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March 18, 1999

Ms. Linda Cloud
Executive Director
Texas Lottery Commission
P.O. Box 16630
Austin, Texas 78761-6630

OR99-0767

Dear Ms. Cloud:

You ask whether certain information is subject to required public disclosure under chapter 552 of the Government Code. Your request was assigned ID# 122821.

The Texas Lottery Commission (the "commission") received requests for the names and hometowns of members of the BBB Revocable Trust and the amount of winnings that each member receives. The BBB Revocable Trust won the Lotto Texas jackpot on October 21, 1998, and therefore, the commission has documents regarding the BBB Revocable Trust. On behalf of Mr. Kenneth McLaughlin, an attorney representing the BBB Revocable Trust, you ask whether the requested information is excepted from disclosure under section 552.101 of the Government Code in conjunction with section 466.022 of the Government Code and constitutional or common-law privacy. See Gov't Code 552.305(a) (when person's privacy interest may be involved, governmental body may decline to release information for purpose of requesting attorney general decision), (b) (person whose privacy interest may be involved may submit in writing reasons why information should be withheld). We have considered the exception you claim and have reviewed the documents at issue.

Section 466.022 of the Government Code provides that all commission records are subject to public inspection in accordance with the Open Records Act (the "act"); however, section 466.022 makes the street address and telephone number of a prize winner confidential if the prize winner has not consented to the release of the information. First, counsel for the trust, Mr. McLaughlin, does not object to the release of the names and hometowns of the claimant, the BBB Revocable Trust, and the trustee which are contained in the Texas Lottery Winner Claim Form submitted by the trust. However, Mr. McLaughlin asserts that all other requested information, which is contained in the Trust Agreement that you submitted as responsive to the request, is not subject to the act because it is not "public information" under section 552.002 of the Government Code. "Public information" is information that is collected assembled, or maintained under a law or ordinance or in connection with the transaction of official business by a governmental body. Gov't Code 552.002. The claim form and Trust Agreement are collected and maintained by the commission in connection with its official business in awarding lottery winnings; therefore, the information is "public information" under the act.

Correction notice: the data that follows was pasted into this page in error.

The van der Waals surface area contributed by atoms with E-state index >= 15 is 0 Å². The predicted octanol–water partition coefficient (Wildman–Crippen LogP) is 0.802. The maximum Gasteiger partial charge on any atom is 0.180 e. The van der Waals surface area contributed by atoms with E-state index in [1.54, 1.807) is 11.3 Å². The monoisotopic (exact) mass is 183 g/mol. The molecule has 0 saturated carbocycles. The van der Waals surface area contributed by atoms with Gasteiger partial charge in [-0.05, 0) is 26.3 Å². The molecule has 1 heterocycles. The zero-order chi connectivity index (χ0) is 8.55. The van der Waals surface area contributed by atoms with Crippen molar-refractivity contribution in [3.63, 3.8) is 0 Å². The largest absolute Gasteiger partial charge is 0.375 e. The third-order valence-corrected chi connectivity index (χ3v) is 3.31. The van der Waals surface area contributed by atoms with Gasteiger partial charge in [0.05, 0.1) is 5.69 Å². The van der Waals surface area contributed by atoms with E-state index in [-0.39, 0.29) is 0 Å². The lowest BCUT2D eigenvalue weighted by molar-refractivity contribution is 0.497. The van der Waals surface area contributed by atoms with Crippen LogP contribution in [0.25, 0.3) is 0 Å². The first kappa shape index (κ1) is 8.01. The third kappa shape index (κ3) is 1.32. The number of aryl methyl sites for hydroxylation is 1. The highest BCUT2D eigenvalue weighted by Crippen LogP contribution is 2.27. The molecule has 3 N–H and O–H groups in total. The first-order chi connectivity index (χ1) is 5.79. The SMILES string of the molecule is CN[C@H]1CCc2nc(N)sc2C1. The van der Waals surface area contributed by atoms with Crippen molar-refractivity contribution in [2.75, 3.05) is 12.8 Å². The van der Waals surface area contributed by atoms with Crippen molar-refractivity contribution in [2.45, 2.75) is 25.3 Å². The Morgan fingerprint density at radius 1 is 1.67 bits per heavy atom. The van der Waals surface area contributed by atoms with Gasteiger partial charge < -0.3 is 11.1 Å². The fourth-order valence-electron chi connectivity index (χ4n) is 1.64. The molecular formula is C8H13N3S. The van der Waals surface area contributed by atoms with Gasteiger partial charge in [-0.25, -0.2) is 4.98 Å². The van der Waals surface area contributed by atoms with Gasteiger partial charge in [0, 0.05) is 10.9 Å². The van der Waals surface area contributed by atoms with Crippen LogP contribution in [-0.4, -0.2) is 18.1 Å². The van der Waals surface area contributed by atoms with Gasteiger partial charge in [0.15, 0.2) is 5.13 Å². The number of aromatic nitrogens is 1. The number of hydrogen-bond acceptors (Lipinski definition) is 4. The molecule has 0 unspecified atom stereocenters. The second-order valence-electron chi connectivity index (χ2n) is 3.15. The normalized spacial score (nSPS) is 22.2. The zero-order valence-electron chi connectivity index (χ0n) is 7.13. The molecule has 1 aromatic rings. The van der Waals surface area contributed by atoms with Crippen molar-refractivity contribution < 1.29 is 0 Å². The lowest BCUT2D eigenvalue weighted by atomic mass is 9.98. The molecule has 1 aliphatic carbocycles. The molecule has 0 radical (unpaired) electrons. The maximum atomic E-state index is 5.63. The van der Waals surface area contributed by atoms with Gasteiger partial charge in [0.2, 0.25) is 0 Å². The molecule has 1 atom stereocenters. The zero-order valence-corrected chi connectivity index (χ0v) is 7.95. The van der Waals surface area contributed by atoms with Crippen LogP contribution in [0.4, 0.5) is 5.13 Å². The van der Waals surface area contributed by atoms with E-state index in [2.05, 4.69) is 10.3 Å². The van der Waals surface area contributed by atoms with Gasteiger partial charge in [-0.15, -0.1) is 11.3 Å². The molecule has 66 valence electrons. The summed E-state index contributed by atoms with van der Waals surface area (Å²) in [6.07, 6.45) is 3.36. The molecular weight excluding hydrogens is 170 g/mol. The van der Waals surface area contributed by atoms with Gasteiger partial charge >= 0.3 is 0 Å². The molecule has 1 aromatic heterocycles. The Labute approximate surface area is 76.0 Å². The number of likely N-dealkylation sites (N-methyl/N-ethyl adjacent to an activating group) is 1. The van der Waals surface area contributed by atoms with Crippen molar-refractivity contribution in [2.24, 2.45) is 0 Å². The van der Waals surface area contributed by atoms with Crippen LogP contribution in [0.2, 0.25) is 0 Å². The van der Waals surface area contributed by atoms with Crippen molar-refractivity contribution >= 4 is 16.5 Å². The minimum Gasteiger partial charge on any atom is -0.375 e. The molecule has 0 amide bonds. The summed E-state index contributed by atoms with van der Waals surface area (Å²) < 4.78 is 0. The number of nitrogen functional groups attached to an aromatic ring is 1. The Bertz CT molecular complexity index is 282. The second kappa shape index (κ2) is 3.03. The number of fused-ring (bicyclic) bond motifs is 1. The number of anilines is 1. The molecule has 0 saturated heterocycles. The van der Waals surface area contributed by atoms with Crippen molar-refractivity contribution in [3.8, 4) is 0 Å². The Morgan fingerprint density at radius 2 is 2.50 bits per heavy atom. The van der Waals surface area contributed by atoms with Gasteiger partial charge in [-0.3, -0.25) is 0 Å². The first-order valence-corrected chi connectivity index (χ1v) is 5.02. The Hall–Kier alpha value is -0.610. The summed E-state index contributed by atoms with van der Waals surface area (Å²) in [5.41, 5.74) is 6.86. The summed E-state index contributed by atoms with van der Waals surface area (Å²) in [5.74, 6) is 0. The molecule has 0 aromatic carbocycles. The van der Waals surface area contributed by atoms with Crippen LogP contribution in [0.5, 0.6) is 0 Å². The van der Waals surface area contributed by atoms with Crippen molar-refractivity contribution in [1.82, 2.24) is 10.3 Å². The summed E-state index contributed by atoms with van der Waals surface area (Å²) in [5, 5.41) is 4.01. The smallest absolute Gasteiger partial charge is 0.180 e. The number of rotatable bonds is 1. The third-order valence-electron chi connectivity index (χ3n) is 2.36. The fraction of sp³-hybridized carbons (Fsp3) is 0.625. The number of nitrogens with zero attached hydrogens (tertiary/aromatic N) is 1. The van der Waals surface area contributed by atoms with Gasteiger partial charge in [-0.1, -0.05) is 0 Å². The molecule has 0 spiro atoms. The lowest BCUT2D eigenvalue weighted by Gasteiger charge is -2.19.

Mr. McLaughlin contends that the names and hometowns of the trustor and the beneficiaries and the amount of lottery winnings each receives should be withheld. Mr. McLaughlin's arguments demonstrate that the trustor is the prize winner. Thus, pursuant to section 466.022 of the Government Code, the numeric street address and telephone number of the trustor are confidential because he has not consented to the release of this information. A prize winner's hometown is not part of his street address, and therefore, this individual's hometown is not confidential pursuant to section 466.022.

We now consider whether the other requested information is excepted from disclosure under section 552.101 of the Government Code in conjunction with the constitutional or common-law right to privacy. Section 552.101 excepts "information considered to be confidential by law, either constitutional, statutory, or by judicial decision." Section 552.101 also encompasses the doctrines of constitutional and common-law privacy. Common-law privacy protects information if (1) the information contains highly intimate or embarrassing facts the publication of which would be highly objectionable to a reasonable person, and (2) the information is not of legitimate concern to the public. Industrial Found. v. Texas Indus. Accident Bd., 540 S.W.2d 668, 685 (Tex. 1976), cert. denied, 430 U.S. 931 (1977). The type of information considered intimate and embarrassing by the Texas Supreme Court in Industrial Foundation included information relating to sexual assault, pregnancy, mental or physical abuse in the workplace, illegitimate children, psychiatric treatment of mental disorders, attempted suicide, and injuries to sexual organs. 540 S.W.2d at 683.